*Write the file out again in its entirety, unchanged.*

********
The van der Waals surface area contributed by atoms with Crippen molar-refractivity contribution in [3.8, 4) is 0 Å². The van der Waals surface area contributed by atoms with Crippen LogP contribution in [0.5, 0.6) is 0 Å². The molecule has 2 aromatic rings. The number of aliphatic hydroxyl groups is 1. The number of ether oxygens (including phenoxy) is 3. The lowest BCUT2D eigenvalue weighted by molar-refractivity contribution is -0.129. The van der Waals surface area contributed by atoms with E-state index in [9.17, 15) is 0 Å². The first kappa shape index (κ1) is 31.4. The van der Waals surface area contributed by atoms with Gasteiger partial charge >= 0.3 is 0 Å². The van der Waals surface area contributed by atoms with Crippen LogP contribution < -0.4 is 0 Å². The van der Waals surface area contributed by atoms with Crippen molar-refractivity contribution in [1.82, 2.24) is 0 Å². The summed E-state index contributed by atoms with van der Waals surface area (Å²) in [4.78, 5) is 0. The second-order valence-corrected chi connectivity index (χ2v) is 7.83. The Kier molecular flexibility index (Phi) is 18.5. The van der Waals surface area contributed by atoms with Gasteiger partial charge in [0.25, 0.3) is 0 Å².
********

The van der Waals surface area contributed by atoms with Crippen molar-refractivity contribution in [3.8, 4) is 0 Å². The van der Waals surface area contributed by atoms with Crippen LogP contribution in [0.5, 0.6) is 0 Å². The molecule has 2 aromatic rings. The number of aliphatic hydroxyl groups is 1. The number of ether oxygens (including phenoxy) is 3. The lowest BCUT2D eigenvalue weighted by molar-refractivity contribution is -0.129. The van der Waals surface area contributed by atoms with E-state index in [9.17, 15) is 0 Å². The first kappa shape index (κ1) is 31.4. The van der Waals surface area contributed by atoms with Gasteiger partial charge >= 0.3 is 0 Å². The van der Waals surface area contributed by atoms with Crippen LogP contribution < -0.4 is 0 Å². The van der Waals surface area contributed by atoms with Crippen molar-refractivity contribution in [1.82, 2.24) is 0 Å². The summed E-state index contributed by atoms with van der Waals surface area (Å²) in [4.78, 5) is 0. The second-order valence-corrected chi connectivity index (χ2v) is 7.83. The Kier molecular flexibility index (Phi) is 18.5. The van der Waals surface area contributed by atoms with Gasteiger partial charge in [0.25, 0.3) is 0 Å².